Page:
by Phoebe Suh
This past Thursday, as summer policy research interns at NARAL Pro-Choice Maryland, Jo, Priya, and I traveled to Capitol Hill to lobby in favor of the Women’s Health Protection Act (S. 1645/H.R. 2975), also known as WHPA. And we were not alone — over 100 young activists marched up the Hill and into Congressional offices on June 13th as part of an event called Young Advocates for Abortion Access. Organized by Platform, a nonprofit dedicated to training and mobilizing young feminists, the event brought together advocates for reproductive freedom from the DC area with the purpose of persuading our U.S. Representatives to co-sponsor WHPA. These activists represented a coalition of over 100 pro-choice organizations with millions of supporters across the United States, including NARAL Pro-Choice America, Planned Parenthood, and the NAACP.
The Women’s Health Protection Act, authored by Rep. Judy Chu from California and Senator Richard Blumenthal from Connecticut, establishes as federal law that health care providers have a right to perform, and that patients have a right to receive, abortion services free of harmful, medically unnecessary restrictions, such as 24-hour waiting periods, state-required informed consent protocols (based upon medically inaccurate information), mandatory ultrasounds, and bans on early and later abortion care. This right is, of course, old news: Roe v. Wade established in 1973 that every individual in the United States has a right to safe, legal abortion. But many states have elected to ignore the Supreme Court’s decision and the spirit in which it was decided, enacting laws designed to delay and obstruct access to abortion care with the ultimate goal of preventing as many patients as possible from obtaining the reproductive healthcare they need. Many states have recently passed laws banning abortion after the detection of a fetal heartbeat, which can appear as early as six weeks after the pregnant individual’s last menstrual period. These extreme bans were designed to take on the Roe decision head on, instead of continuing years of legislation and legal challenges to chip away our rights until we have none.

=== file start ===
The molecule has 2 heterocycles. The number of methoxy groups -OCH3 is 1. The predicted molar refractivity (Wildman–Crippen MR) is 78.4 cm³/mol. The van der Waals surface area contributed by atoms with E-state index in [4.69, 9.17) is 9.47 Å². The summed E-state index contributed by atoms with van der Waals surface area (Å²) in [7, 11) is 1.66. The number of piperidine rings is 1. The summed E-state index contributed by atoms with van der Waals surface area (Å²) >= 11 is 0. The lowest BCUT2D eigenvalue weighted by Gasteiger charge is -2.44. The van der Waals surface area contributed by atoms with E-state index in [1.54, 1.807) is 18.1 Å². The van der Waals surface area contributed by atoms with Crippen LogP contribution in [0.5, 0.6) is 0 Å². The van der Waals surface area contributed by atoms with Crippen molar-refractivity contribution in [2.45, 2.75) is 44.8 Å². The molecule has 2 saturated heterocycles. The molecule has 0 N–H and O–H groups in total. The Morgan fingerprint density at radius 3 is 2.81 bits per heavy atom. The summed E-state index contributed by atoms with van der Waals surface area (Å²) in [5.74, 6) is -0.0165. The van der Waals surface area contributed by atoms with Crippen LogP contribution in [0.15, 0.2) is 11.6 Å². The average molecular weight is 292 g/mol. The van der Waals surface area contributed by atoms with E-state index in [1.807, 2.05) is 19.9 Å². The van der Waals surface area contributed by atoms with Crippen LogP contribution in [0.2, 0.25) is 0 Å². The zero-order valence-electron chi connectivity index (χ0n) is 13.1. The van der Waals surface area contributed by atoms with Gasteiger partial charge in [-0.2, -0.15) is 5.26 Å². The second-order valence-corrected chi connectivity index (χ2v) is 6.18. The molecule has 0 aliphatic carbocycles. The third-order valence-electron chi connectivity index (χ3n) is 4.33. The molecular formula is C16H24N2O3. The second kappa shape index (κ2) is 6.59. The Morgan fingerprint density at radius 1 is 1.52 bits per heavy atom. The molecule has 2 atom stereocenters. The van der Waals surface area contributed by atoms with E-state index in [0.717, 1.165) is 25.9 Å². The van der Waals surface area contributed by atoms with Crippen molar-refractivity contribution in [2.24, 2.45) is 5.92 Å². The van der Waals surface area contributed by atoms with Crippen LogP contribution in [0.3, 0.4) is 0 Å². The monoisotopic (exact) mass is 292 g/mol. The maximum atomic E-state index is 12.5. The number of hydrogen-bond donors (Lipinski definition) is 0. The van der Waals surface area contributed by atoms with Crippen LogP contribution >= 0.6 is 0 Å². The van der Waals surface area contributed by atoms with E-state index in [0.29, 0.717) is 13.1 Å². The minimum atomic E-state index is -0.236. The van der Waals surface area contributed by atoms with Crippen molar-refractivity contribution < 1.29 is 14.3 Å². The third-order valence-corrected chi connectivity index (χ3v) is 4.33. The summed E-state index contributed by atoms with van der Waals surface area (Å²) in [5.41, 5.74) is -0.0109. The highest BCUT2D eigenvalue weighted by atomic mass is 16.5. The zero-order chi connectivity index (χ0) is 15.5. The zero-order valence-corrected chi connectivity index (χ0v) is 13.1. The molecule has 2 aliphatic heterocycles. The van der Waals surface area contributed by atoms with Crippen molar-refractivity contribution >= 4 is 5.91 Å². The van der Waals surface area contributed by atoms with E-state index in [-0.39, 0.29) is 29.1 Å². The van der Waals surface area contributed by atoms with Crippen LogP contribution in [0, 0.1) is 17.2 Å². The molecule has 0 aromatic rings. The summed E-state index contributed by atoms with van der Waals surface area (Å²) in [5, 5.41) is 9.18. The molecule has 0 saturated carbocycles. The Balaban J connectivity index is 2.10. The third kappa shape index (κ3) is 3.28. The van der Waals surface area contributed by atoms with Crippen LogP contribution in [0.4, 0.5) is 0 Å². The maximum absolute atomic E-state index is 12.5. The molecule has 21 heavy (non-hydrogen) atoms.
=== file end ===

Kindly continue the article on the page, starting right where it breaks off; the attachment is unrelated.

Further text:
When pregnant individuals cannot exercise their right to safe, legal abortion care, they are forced to choose between carrying to term or engage in actions to end their pregnancies, risking serious injury, infertility, or death.
These restrictions have created a national healthcare crisis. When pregnant individuals cannot exercise their right to safe, legal abortion care, they are forced to choose between carrying to term or engage in actions to end their pregnancies, risking serious injury, infertility, or death. Denied medical care, many choose the latter. This crisis significantly affects the most vulnerable in our communities that experience discrimination based on class, race, and sexuality just as much as gender: low-income, LGBTQ+, and racial minority populations are disproportionately impacted by efforts to restrict access to abortion care.